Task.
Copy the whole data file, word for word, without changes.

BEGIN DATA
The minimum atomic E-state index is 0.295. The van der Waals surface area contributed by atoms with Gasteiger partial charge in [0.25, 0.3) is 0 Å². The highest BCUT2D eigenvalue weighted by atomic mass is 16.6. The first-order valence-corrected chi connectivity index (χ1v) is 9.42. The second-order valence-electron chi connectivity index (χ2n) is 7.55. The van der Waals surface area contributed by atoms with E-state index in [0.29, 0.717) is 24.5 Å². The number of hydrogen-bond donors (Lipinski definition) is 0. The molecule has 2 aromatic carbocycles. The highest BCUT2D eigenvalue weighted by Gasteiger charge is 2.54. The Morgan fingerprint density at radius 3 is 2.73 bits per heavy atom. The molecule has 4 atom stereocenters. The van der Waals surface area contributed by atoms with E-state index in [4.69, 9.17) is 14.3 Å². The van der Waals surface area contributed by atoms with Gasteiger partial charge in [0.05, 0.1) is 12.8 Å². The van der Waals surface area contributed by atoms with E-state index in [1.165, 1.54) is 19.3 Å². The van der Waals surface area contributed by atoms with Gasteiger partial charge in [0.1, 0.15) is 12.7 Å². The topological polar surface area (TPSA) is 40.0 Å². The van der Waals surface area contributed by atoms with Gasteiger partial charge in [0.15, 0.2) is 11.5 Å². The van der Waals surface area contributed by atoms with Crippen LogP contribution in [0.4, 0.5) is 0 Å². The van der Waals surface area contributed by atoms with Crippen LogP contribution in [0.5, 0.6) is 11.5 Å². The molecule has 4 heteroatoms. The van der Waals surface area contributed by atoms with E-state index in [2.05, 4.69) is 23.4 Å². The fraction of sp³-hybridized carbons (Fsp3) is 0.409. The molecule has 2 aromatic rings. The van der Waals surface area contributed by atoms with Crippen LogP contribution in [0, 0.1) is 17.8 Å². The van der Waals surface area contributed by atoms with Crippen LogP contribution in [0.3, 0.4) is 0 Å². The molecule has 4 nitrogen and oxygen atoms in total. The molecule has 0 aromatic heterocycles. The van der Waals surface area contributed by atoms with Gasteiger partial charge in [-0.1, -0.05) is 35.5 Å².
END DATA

The minimum atomic E-state index is 0.295. The van der Waals surface area contributed by atoms with Gasteiger partial charge in [0.25, 0.3) is 0 Å². The highest BCUT2D eigenvalue weighted by atomic mass is 16.6. The first-order valence-corrected chi connectivity index (χ1v) is 9.42. The second-order valence-electron chi connectivity index (χ2n) is 7.55. The van der Waals surface area contributed by atoms with E-state index in [0.29, 0.717) is 24.5 Å². The number of hydrogen-bond donors (Lipinski definition) is 0. The molecule has 2 aromatic carbocycles. The highest BCUT2D eigenvalue weighted by Gasteiger charge is 2.54. The Morgan fingerprint density at radius 3 is 2.73 bits per heavy atom. The molecule has 4 atom stereocenters. The van der Waals surface area contributed by atoms with E-state index in [4.69, 9.17) is 14.3 Å². The van der Waals surface area contributed by atoms with Gasteiger partial charge in [0.05, 0.1) is 12.8 Å². The van der Waals surface area contributed by atoms with E-state index in [1.165, 1.54) is 19.3 Å². The van der Waals surface area contributed by atoms with Gasteiger partial charge in [0.1, 0.15) is 12.7 Å². The topological polar surface area (TPSA) is 40.0 Å². The van der Waals surface area contributed by atoms with Gasteiger partial charge in [0.15, 0.2) is 11.5 Å². The van der Waals surface area contributed by atoms with Crippen LogP contribution in [0.4, 0.5) is 0 Å². The van der Waals surface area contributed by atoms with Crippen LogP contribution in [0.5, 0.6) is 11.5 Å². The molecule has 4 heteroatoms. The van der Waals surface area contributed by atoms with E-state index in [2.05, 4.69) is 23.4 Å². The fraction of sp³-hybridized carbons (Fsp3) is 0.409. The molecule has 2 aromatic rings. The van der Waals surface area contributed by atoms with Crippen LogP contribution in [0, 0.1) is 17.8 Å². The van der Waals surface area contributed by atoms with Crippen LogP contribution in [0.3, 0.4) is 0 Å². The molecule has 4 nitrogen and oxygen atoms in total. The molecule has 0 aromatic heterocycles. The van der Waals surface area contributed by atoms with Gasteiger partial charge in [-0.1, -0.05) is 35.5 Å².